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Status of CWD

No new Chronic Wasting Disease (CWD) cases have been identified in New York since 2005.

CWD Timeline in New York

Below are details on the initiation of DEC's CWD surveillance program, information on the first case of CWD in New York and actions taken by DEC to minimize its spread.


  • New York initiated a statewide CWD surveillance program in response to the first detection of the disease in eastern states of North America (Wisconsin).


  • DEC initiated Part 189: Chronic Wasting Disease regulations to reduce the risk of bringing the disease into New York and to minimize its spread if it was detected in our state.


  • First case of CWD in New York: In early April, the first case of CWD was confirmed in five white-tailed deer from two captive breeding facilities in Oneida County.
  • After detection, a containment area was imposed around the infected area in Madison and Oneida counties (Wildlife Management Unit 6P), with a mandatory deer check for harvested deer. Other activities were prohibited including, movement of intact carcasses outside the containment area, possession and use of deer or elk urine taken from the containment area, deer rehabilitation, possession of a deer killed by a motor vehicle, and requirements for taxidermist record-keeping and contact barriers with live cervids.
  • In addition to amending the CWD regulation (Part 189) for the containment area, the regulation also prohibited importation of whole hunter-harvested carcasses from states where CWD had been detected and provide DEC with options to better address threats posed by CWD to New York's wild white-tailed deer.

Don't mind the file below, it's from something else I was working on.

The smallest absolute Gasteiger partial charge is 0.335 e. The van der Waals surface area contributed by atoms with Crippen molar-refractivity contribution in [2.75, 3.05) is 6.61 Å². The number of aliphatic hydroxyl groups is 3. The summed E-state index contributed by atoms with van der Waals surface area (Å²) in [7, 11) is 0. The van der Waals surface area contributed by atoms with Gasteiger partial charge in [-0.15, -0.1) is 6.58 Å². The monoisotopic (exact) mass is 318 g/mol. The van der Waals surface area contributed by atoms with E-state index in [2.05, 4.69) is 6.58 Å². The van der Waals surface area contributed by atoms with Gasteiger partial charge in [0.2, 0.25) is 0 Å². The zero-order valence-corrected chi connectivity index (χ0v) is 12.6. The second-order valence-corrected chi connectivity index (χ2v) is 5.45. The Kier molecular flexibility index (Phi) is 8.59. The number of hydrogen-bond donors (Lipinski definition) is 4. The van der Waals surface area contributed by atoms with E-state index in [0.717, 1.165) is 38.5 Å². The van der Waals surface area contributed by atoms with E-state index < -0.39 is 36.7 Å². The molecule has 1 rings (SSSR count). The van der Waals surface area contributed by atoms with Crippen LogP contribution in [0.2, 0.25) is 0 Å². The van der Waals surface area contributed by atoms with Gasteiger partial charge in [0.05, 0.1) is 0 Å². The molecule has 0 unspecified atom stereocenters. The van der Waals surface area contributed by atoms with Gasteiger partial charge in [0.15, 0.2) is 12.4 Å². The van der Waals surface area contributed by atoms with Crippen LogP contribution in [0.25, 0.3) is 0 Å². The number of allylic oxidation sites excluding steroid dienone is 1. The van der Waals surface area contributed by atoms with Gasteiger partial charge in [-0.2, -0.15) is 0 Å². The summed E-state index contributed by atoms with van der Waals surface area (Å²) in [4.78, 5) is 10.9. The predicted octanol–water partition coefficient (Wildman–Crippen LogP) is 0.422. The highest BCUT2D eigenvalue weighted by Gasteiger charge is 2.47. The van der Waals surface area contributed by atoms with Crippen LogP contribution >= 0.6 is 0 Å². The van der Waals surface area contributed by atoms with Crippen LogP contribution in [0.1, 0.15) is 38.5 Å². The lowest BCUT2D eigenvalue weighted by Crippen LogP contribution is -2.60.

• An intensive monitoring program was established by DEC to sample deer in the infected area. Monitoring efforts for the month of April resulted in testing 290 deer samples from Oneida County, 2 from Madison County and 25 from Hamilton County.
  • In late April, two wild white-tailed deer were confirmed to have CWD within the infected area.


  • Mandatory testing of deer from the Oneida/Madison county containment area ended, with routine testing to continue statewide.


  • More than 31,000 wild white-tailed deer were tested statewide from 2002 through 2010.
  • In July, the Oneida/Madison containment area was lifted as no new cases of CWD were detected, but additional sample collection continued for the area.


  • Increased effort by DEC field staff to collect sick deer and deer behaving abnormally from public reports. Sick and abnormal deer are the highest suspects for CWD.
  • More than 1,800 hunter-harvested deer tested negative for CWD during statewide surveillance.


  • Risk-based surveillance survey initiated to determine possible routes of CWD entry into New York and exposure to wild deer.
  • First case of CWD in Pennsylvania: Pennsylvania reported their first CWD-positive deer in a captive farm in Adams County. Three wild deer were also reported CWD-positive from Blair and Bedford counties. Emergency New York regulations prohibited whole carcasses taken in Pennsylvania from being brought into New York.